Blur’s Damon Albarn paid tribute to double gold medal winner Mo Farah last night, as Britain’s alt-rock elite marked the end of London 2012 by following the example of the nation’s finest athletes and delivering on the biggest stage.
Albarn described the distance runner, who won gold in both the 5,000 and 10,000 meters, as “an incredible, inspiring human being” and even copied Farah’s signature “Mobot” celebration as he introduced “Song 2” at the BT London Live Closing Ceremony Celebration Concert in front of 80,000 flag-waving fans. While the official Closing Ceremony across town in the Olympic Stadium largely concentrated on Britain’s mainstream pop heritage, this parallel celebration in Hyde Park saw four generations of alternative rockers live up to the gig’s “Best of British” billing.
The concert began in mid-afternoon with Bombay Bicycle Club playing their moody indie-dance tunes in warm sunshine before the arrival of New Order. “I’m going to get a gold medal at the end of this,” quipped New Order singer Bernard Sumner. “Although it could quite easily come out bronze with the amount of talent on this stage.”
Indeed, New Order at first struggled to make a winning impression. Downbeat early songs such as the opening instrumental “Elegia” and Joy Division’s “Isolation” did not quite match the air of celebration, while at times the crowd seemed rather more familiar with “Bizarre Love Triangle” than Sumner did himself. But once the band – now playing without bassist Peter Hook, who is not part of the current reunion – hit its stride on “True Faith,” it surged over the finish line with rocked-up versions of “Blue Monday,” “Temptation” and Joy Division’s “Love Will Tear Us Apart.” “A ’70s song with a ’70s-style ending,” Sumner said with a laugh as New Order departed in a hail of power chords.
The Specials, meanwhile, remain synonymous with Britain’s political and social upheaval of the late Seventies and early Eighties. Although any fans old enough to remember those days would have noted the irony of Terry Hall and Co. playing to a crowd waving Union Jacks – the flag that, in those days, was synonymous with the Far Right supporters who would often disrupt the band’s gigs – this was the Specials in comparatively feel-good mode. So they left “Ghost Town” out of the set, perhaps feeling its air of urban desolation would have jarred with the national mood. Instead, after authentically angry opener “Do the Dog,” the Specials – also playing without an original member, in their case Jerry Dammers – concentrated on more laidback, if still lyrically edgy, songs like “Do Nothing” and “Stereotype.” They also dedicated a joyful rendition of “A Message to You, Rudy” to sprinter Usain Bolt.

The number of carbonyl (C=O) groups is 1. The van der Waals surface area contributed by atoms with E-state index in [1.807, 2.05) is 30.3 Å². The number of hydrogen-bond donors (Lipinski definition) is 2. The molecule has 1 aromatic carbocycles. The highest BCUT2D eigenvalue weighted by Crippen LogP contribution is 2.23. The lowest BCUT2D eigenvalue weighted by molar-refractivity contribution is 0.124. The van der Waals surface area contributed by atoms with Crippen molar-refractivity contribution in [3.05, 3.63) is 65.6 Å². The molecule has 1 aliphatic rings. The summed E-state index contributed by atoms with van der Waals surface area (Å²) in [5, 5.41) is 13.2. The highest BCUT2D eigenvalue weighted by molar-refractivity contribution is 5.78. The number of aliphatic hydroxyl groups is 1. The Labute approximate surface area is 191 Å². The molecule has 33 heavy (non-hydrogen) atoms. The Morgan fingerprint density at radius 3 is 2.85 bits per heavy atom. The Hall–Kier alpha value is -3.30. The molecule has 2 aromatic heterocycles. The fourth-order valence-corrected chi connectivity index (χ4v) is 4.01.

Blur has never had trouble articulating an air of national celebration: Its Parklife album was essentially the soundtrack of the U.K. when mid-Nineties euphoria swept the nation. Last night’s gig – which had been billed by many, if not necessarily the band themselves, as likely to be its last-ever show – took on a party atmosphere from the moment they interrupted big-screen footage of the official closing ceremony with a boisterous rendition of “Girls and Boys.” On a stage set recreating the Westway, an iconic, elevated section of London highway, Blur was the perfect band to pay tribute to London and what Albarn called “the extraordinary two weeks we’ve had in this country.”
Although songs like “London Loves” (“And we love London!” shouted Albarn), “For Tomorrow” and new song “Under the Westway” are rooted in the U.K. capital, a wide-ranging setlist showed there’s more to Blur than the simple swagger of its Britpop heyday. Syrian oud player Khyam Allami joined the band for “Out of Time,” prompting Albarn to ask the crowd to spare a thought for athletes unable to compete in the Olympics due to the Syrian conflict. “Tender” stretched its gospel-inspired singalong to epic proportions. And Blur were not afraid to include more obscure songs, including “Young and Lovely,” “Trimm Trabb” and “Caramel,” which found guitarist Graham Coxon in his element.
The crowd’s patience during that section – and for tolerating a lack of volume at some crucial points – was rewarded with knockabout versions of the band’s biggest hits, “Country House” and “Parklife,” which featured guest appearances from actor Phil Daniels and U.K. comedian Harry Enfield, the latter dressed in drag as a traditional British tea lady.
The band closed its set with some of its most emotional songs, including a final rendition of “The Universal” that left even the normally garrulous Albarn lost for words. Similarly, there was no comment from the stage about the band’s own future. All four members of the group – completed by bassist Alex James and drummer Dave Rowntree – seemed happy in each other’s company again, although there may have been significance in Albarn taking a last, lingering look at the emotional scenes in the crowd before leaving the stage.
“Girls and Boys”
“Coffee and TV”
“Out of Time”
“Young and Lovely”
“No Distance Left to Run”
“This Is a Low”
“Under the Westway”
“End of a Century”